Hello. I'm wondering what the underlined part exactly means.
Those sentences below are from <The Oval Portrait> by Edgar Allan Poe.
Does it mean "he(the painter) scarcely turned his eyes off from canvas, and he even would not see the face of his wife"?
But at length, as the labor drew nearer to its conclusion, there were admitted none into the turret;
for the painter had grown wild with the ardor of his work, and turned his eyes from canvas merely,even to regard the countenance of his wife.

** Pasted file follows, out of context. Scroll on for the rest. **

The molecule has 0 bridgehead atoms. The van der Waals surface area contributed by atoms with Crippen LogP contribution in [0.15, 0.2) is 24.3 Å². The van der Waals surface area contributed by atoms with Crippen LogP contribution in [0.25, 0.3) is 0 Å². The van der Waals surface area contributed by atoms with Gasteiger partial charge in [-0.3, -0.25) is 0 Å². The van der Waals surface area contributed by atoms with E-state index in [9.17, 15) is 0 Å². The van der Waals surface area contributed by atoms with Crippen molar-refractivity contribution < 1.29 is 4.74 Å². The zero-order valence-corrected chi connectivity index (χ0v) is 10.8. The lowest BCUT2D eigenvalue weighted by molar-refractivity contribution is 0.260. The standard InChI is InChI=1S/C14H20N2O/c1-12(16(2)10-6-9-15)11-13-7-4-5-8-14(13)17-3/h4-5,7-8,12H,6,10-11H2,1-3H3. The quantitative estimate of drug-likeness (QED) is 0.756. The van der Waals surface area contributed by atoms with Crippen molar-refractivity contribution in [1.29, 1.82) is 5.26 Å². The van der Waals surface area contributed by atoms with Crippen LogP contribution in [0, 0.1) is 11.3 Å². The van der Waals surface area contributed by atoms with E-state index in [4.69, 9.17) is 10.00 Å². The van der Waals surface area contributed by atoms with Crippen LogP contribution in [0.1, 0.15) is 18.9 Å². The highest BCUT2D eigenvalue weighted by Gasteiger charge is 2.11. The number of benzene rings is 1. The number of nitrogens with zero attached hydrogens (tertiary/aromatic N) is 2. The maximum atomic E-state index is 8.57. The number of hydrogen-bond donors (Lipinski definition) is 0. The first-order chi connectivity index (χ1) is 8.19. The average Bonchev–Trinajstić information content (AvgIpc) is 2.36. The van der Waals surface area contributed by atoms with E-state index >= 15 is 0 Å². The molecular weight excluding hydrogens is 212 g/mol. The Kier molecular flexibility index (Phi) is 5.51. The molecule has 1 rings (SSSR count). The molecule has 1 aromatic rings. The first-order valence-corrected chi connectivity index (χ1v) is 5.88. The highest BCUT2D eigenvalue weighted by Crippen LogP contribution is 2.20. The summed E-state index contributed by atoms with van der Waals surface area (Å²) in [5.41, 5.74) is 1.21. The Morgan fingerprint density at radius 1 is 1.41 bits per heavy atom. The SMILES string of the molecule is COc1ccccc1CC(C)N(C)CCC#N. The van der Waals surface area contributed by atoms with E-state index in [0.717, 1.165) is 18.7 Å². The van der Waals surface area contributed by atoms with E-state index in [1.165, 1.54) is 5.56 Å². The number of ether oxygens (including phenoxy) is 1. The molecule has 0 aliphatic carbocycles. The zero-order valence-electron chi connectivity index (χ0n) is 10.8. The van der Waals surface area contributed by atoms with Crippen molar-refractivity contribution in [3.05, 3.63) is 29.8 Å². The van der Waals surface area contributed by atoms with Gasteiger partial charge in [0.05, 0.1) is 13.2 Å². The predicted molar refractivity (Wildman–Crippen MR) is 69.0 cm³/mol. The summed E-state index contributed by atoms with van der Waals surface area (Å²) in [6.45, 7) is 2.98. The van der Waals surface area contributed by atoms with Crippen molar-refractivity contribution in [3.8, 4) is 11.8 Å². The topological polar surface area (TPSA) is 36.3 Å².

And he would not see that the tints which he spread upon the canvas were drawn fro the cheeks of her who sat beside him.
Apparently he is painting a portrait of his wife, although I do not have the text to hand.
It is an old-fashioned, even outdated, use of "merely" in my opinion. Nowadays we would say "He never turned his eyes from the canvas, even to look at the face of his wife."